Rachel Baiman discusses her latest EP, Thanksgiving

by Will Houk

Photo credit - Gina Brinkley

Carson City – On November 2, Rachel Baiman released a self-produced four song EP titled Thanksgiving. The recording features Baiman’s trio and includes guest artists Molly Tuttle and Josh Oliver.  Nevada Capital News arts reporter Will Houk spoke with Rachel Baiman by phone about Thanksgiving and produced the following mix of words and music … listen …

The first song on the Thanksgiving EP is titled Tent City.  What inspired Baiman to tell the story of a homeless man?

“I actually was just driving by that intersection I mention in the first line, where the 65 meets the 24, those are kind of two major highways that go through Nashville, and I was driving under this underpass there’s this giant tent city under there that I hadn’t noticed before, and I don’t know if if that it was just that I was taking a new route or that tent city had just kind of grown in size to be pretty significant, but I was kind of like wow,” Baiman said.  “I was just kind of struck by that image.”

For Baiman, gentrification in Nashville also inspired Tent City, and more, the influx of people and money magnifies the lopsided distribution of wealth in America.

“Tons of people are moving to town.  We have a lot of new businesses and a lot of new wealth coming into the city and a lot of higher-end housing going up.  A lot of neighborhoods flipping, so it’s interesting see the way that that affects different populations in the city,” said Baiman.  “You know there is a lot of anger about the way wealth is being distributed to the residents or not being distributed throughout the different residential populations and people having to move further and further out of town, and so that was kind of the inspiration behind that song.”

Matters of conscience run deep in Baiman, and a sense of social justice inspired the EP title song, Thanksgiving.  In this song Baiman juxtaposes Native American protests over the Dakota Access Pipeline and the Thanksgiving holiday.  She completed the song while attending a songwriter retreat at the Stetson Kennedy Center in Florida.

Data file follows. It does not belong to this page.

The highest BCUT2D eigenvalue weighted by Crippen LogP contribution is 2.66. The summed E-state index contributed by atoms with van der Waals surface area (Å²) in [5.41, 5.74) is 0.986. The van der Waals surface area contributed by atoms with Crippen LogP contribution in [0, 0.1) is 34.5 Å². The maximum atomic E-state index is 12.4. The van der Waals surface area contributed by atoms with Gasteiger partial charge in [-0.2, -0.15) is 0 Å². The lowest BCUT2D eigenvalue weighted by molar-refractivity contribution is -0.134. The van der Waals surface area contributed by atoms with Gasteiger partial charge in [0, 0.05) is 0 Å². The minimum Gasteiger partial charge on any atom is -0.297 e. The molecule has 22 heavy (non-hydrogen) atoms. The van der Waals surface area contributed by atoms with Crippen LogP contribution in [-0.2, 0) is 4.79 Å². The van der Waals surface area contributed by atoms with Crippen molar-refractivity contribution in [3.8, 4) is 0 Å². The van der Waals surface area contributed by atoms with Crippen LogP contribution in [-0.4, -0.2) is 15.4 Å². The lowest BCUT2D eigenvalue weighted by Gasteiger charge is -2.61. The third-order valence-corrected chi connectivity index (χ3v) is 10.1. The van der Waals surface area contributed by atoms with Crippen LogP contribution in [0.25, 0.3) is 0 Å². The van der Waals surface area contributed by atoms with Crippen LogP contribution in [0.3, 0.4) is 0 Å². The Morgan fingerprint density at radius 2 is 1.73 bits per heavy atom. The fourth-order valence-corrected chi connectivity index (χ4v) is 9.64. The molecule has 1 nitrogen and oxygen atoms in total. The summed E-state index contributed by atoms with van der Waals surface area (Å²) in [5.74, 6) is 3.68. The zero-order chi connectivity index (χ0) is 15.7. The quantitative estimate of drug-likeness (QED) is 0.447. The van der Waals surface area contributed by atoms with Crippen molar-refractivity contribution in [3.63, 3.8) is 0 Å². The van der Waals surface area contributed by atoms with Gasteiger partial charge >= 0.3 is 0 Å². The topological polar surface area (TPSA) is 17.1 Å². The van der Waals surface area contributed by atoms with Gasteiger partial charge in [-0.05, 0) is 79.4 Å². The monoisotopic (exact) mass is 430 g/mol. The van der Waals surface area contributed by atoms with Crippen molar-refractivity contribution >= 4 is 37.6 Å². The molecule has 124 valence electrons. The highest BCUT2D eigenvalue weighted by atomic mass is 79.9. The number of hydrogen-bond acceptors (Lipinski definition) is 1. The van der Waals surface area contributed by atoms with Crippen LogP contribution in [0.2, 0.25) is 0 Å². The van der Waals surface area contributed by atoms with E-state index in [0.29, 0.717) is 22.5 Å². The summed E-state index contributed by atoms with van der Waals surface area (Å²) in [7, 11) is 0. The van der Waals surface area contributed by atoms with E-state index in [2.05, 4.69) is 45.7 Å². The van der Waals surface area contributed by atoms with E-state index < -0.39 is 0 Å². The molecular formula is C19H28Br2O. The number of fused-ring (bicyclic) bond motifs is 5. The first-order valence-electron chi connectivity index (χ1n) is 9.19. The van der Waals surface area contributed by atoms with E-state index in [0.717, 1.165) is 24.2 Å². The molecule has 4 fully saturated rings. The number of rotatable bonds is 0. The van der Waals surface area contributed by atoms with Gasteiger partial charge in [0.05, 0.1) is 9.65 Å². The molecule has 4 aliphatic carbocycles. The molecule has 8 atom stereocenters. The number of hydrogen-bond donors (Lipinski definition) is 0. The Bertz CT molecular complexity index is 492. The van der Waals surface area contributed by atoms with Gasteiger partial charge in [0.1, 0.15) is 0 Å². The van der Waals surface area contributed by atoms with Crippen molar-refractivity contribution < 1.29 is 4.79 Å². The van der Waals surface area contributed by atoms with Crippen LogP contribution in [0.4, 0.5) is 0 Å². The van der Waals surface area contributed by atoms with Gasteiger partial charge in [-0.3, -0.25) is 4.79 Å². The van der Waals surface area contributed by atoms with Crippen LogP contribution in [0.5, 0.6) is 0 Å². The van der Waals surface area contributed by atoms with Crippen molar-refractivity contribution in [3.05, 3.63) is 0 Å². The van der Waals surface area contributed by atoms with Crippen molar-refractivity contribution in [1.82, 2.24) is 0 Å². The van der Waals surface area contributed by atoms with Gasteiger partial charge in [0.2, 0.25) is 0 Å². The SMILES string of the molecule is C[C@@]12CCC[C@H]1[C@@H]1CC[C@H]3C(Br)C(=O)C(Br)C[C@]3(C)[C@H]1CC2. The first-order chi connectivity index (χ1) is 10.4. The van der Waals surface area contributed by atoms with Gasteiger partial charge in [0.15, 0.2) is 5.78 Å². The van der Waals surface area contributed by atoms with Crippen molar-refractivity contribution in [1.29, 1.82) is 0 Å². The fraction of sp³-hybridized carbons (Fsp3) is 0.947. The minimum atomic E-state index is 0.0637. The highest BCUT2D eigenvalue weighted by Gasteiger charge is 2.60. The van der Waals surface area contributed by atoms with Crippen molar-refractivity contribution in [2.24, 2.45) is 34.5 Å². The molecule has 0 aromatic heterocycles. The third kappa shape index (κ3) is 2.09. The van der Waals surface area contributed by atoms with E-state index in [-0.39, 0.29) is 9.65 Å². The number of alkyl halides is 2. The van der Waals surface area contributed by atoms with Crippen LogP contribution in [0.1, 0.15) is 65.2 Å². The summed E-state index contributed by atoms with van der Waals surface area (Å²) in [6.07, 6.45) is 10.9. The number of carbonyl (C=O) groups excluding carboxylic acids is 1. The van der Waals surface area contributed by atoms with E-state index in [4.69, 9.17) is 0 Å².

“Social justices issues are big  part of my songwriting, and it’s not really something that I necessarily aim for, it’s just kind of something that happens because those issues hit me on a really emotional level, and that tends to kind of fuel the songwriting process,” Baiman said.  “That song (Thanksgiving) I think I started it, I guess it was two years ago now around Thanksgiving when I was reading about the Dakota Access Pipeline fight, and this was kind of before Obama eventually called off the military, and he put a stop to the construction, which of course was overturned as soon as Trump took office, but at that time he still hadn’t done that, and I was reading this story.  I was in Chicago at home with my family for Thanksgiving reading this story going ‘this is so ridiculously wrong,’ that on this holiday when we’re supposed to celebrating this supposed friendship, I don’t know how realistic that is, but that we can’t even look at this issue as a society and go like, this is wrong. You know these people have rights, and we don’t need to put capitalist greed, especially greed that’s also really also harming the planet, and so clearly a short-term fix for a long-term problem in terms of the energy crisis.”

Rachel Baiman began as an instrumentalist and gradually developed her singing and songwriting skills.

“I grew up as a fiddle player so I got really deep into a lot of different fiddle styles, old-time bluegrass, Scottish music, Canadian style, stuff like that, and then, when I moved to Nashville, I kind of started to fall in love with song writing,” Baiman said.  “I was already playing some old-time songs and traditional songs, so I sort of made that transition from just sort of playing fiddle and being an instrumentalist to having more of a focus on songwriting, so now I kind of do that in combination, so my music is really song driven and also incorporates a lot of traditional instrumental elements.”

To hear excerpts and commentary on the remaining two songs on the EP Thanksgiving, listen to the audio interview above …